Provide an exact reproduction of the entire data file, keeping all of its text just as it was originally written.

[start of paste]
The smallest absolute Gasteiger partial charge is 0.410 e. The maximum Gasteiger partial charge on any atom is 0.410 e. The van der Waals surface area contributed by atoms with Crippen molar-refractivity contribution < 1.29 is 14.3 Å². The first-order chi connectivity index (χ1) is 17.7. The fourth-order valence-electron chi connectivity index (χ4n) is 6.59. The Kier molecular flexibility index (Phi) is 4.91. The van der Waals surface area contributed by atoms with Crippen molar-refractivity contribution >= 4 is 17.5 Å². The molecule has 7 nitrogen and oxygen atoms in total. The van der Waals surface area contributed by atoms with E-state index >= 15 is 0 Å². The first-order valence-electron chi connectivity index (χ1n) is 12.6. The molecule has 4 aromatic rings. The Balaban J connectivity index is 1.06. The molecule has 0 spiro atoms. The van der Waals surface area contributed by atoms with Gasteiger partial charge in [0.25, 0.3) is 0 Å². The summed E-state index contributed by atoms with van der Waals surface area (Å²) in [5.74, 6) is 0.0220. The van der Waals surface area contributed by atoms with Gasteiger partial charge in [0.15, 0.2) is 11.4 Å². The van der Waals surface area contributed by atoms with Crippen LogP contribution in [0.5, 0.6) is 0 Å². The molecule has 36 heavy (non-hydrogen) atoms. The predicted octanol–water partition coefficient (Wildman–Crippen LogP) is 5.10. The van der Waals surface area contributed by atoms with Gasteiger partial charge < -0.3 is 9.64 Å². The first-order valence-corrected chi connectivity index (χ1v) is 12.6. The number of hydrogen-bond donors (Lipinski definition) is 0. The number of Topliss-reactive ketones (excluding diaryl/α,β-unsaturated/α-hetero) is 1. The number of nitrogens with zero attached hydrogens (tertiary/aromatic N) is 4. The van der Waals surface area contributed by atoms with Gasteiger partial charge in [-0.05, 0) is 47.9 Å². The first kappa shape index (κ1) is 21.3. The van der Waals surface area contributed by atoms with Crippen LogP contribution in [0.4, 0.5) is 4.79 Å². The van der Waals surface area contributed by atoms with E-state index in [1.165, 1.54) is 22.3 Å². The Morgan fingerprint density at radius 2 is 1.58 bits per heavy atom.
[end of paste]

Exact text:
The smallest absolute Gasteiger partial charge is 0.410 e. The maximum Gasteiger partial charge on any atom is 0.410 e. The van der Waals surface area contributed by atoms with Crippen molar-refractivity contribution < 1.29 is 14.3 Å². The first-order chi connectivity index (χ1) is 17.7. The fourth-order valence-electron chi connectivity index (χ4n) is 6.59. The Kier molecular flexibility index (Phi) is 4.91. The van der Waals surface area contributed by atoms with Crippen molar-refractivity contribution >= 4 is 17.5 Å². The molecule has 7 nitrogen and oxygen atoms in total. The van der Waals surface area contributed by atoms with E-state index >= 15 is 0 Å². The first-order valence-electron chi connectivity index (χ1n) is 12.6. The molecule has 4 aromatic rings. The Balaban J connectivity index is 1.06. The molecule has 0 spiro atoms. The van der Waals surface area contributed by atoms with Gasteiger partial charge in [0.25, 0.3) is 0 Å². The summed E-state index contributed by atoms with van der Waals surface area (Å²) in [5.74, 6) is 0.0220. The van der Waals surface area contributed by atoms with Gasteiger partial charge in [0.15, 0.2) is 11.4 Å². The van der Waals surface area contributed by atoms with Crippen LogP contribution in [0.5, 0.6) is 0 Å². The molecule has 36 heavy (non-hydrogen) atoms. The predicted octanol–water partition coefficient (Wildman–Crippen LogP) is 5.10. The van der Waals surface area contributed by atoms with Gasteiger partial charge < -0.3 is 9.64 Å². The first-order valence-corrected chi connectivity index (χ1v) is 12.6. The number of hydrogen-bond donors (Lipinski definition) is 0. The number of Topliss-reactive ketones (excluding diaryl/α,β-unsaturated/α-hetero) is 1. The number of nitrogens with zero attached hydrogens (tertiary/aromatic N) is 4. The van der Waals surface area contributed by atoms with Gasteiger partial charge in [-0.05, 0) is 47.9 Å². The first kappa shape index (κ1) is 21.3. The van der Waals surface area contributed by atoms with Crippen LogP contribution in [0.4, 0.5) is 4.79 Å². The van der Waals surface area contributed by atoms with E-state index in [1.165, 1.54) is 22.3 Å². The Morgan fingerprint density at radius 2 is 1.58 bits per heavy atom.